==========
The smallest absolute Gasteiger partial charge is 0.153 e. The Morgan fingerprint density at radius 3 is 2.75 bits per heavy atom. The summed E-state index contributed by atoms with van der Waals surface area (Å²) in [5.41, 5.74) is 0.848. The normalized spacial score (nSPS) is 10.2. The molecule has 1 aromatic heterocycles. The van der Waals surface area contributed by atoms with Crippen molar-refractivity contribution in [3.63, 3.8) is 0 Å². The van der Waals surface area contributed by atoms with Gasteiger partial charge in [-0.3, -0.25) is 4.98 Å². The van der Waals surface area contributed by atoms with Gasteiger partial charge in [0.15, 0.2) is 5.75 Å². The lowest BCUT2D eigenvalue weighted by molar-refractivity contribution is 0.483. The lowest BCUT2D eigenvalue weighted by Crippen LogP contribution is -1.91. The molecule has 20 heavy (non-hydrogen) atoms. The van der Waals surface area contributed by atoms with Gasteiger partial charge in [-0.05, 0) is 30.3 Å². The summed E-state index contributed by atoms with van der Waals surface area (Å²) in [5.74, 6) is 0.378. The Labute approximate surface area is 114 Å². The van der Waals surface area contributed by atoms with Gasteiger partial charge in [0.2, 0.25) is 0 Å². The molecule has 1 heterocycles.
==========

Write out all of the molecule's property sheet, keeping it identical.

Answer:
The smallest absolute Gasteiger partial charge is 0.153 e. The Morgan fingerprint density at radius 3 is 2.75 bits per heavy atom. The summed E-state index contributed by atoms with van der Waals surface area (Å²) in [5.41, 5.74) is 0.848. The normalized spacial score (nSPS) is 10.2. The molecule has 1 aromatic heterocycles. The van der Waals surface area contributed by atoms with Crippen molar-refractivity contribution in [3.63, 3.8) is 0 Å². The van der Waals surface area contributed by atoms with Gasteiger partial charge in [-0.3, -0.25) is 4.98 Å². The van der Waals surface area contributed by atoms with Gasteiger partial charge in [0.15, 0.2) is 5.75 Å². The lowest BCUT2D eigenvalue weighted by molar-refractivity contribution is 0.483. The lowest BCUT2D eigenvalue weighted by Crippen LogP contribution is -1.91. The molecule has 20 heavy (non-hydrogen) atoms. The van der Waals surface area contributed by atoms with Gasteiger partial charge in [-0.05, 0) is 30.3 Å². The summed E-state index contributed by atoms with van der Waals surface area (Å²) in [5.74, 6) is 0.378. The Labute approximate surface area is 114 Å². The van der Waals surface area contributed by atoms with Gasteiger partial charge in [0.2, 0.25) is 0 Å². The molecule has 1 heterocycles.